“Temperate” ex-defense minister Ya’alon himself, a former IDF chief of staff and Netanyahu’s right-hand man through several rounds of conflict with Hamas and innumerable other security challenges, declares most weeks that Netanyahu is a crook and that he must resign over an allegedly corruption-riddled deal to purchase German submarines, for which Netanyahu’s two chief legal lieutenants, David Shimron and Yitzhak Molcho, are under investigation. “It can’t be that the prime minister is not involved, Ya’alon says. And if the truth doesn’t come out, he vows, “I will go on a speaking tour to tell all.”


One of Ya’alon’s distinguished predecessors as both chief of staff and defense minister, Ehud Barak, who also long served together with Netanyahu, let rip just days ago to catalog Netanyahu’s failings. In a New York Times op-ed, Barak accused the Netanyahu-led government of showing a general disrespect for the rule of law, and claimed that it had “declared war” on the courts, the media, civil society and the ethical code of the IDF.


“For all of Israel’s great achievements in its seven decades of statehood, our country now finds its very future, identity and security severely threatened by the whims and illusions of the ultra-nationalist government of Prime Minister Benjamin Netanyahu,” Barak declared. “In its more than three years in power, this government has been irrational, bordering on messianic,” Barak wrote. “It is now increasingly clear where it is headed: creeping annexation of the West Bank.” Netanyahu had also capitulated to the ultra-Orthodox members of his coalition, Barak charged, and damaged Israel’s “crucial relationship with American Jews.”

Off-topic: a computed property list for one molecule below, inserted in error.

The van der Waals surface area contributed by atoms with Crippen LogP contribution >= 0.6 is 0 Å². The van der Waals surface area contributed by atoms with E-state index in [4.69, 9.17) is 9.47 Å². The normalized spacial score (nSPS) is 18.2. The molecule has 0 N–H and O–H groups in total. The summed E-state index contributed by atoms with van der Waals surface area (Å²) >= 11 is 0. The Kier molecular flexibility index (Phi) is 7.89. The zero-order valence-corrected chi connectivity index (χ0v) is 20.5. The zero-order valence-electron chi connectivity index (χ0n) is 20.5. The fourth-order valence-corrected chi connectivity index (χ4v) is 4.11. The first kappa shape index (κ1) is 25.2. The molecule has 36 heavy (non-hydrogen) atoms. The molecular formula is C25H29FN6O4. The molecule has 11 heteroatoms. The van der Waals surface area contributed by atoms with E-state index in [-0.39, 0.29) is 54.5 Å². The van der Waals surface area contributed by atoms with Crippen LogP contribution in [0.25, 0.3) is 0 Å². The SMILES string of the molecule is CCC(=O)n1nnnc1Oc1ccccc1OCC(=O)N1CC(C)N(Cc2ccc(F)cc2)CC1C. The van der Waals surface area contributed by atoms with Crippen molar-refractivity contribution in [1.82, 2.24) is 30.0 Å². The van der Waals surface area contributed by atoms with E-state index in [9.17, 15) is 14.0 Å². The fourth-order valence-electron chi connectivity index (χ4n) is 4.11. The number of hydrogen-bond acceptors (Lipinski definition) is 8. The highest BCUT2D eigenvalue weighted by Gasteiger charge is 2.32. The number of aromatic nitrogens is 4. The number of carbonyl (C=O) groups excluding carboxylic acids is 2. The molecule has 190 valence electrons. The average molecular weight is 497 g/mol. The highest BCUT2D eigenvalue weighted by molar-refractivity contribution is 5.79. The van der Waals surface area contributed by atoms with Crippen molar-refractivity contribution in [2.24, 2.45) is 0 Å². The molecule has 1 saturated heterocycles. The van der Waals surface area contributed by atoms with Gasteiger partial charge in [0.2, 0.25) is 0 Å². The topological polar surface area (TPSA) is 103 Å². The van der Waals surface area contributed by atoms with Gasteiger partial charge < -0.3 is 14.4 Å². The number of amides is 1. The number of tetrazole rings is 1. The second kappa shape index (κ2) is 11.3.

Other resonant figures have weighed in, too, some of them a little more gently. Netanyahu’s former education minister Gideon Saar, who took a break from politics to spend more time with his family, has said he feels “ill at ease” over one of the Netanyahu corruption cases — involving an alleged deal with the Yedioth Ahronoth daily for more favorable coverage — and that he ultimately intends to become prime minister, but so far has refrained from directly challenging his Likud party leader. Another former Likud highflier, Moshe Kahlon, chose to bolt and set up his own party, rather than directly challenge Israel’s second-longest serving prime minister, and now exalts in the position of Netanyahu’s finance minister.


Two other former chiefs of staff, Benny Gantz and Gabi Ashkenazi, have been the most restrained of all, steering clear of party politics thus far and instead establishing a “social movement” aimed at bringing “an end to the divisions, an end to the incitement, an end to the baseless hatred.” At their launch, partnered by yet another former Netanyahu education minister Shai Piron, they didn’t so much as mention the name Netanyahu. They really didn’t need to.


What’s quite staggering is not merely the avalanche of criticism and doomsaying by the prime minister’s would-be successors, however. It is, rather, the disconnect between the insistence that Netanyahu has to urgently go — for the sake of Israel, no less — and the critics’ abiding unwillingness to take the one step that would most effectively advance this ostensible national imperative. No matter how grave the purported danger, they simply refuse to get together to defeat it.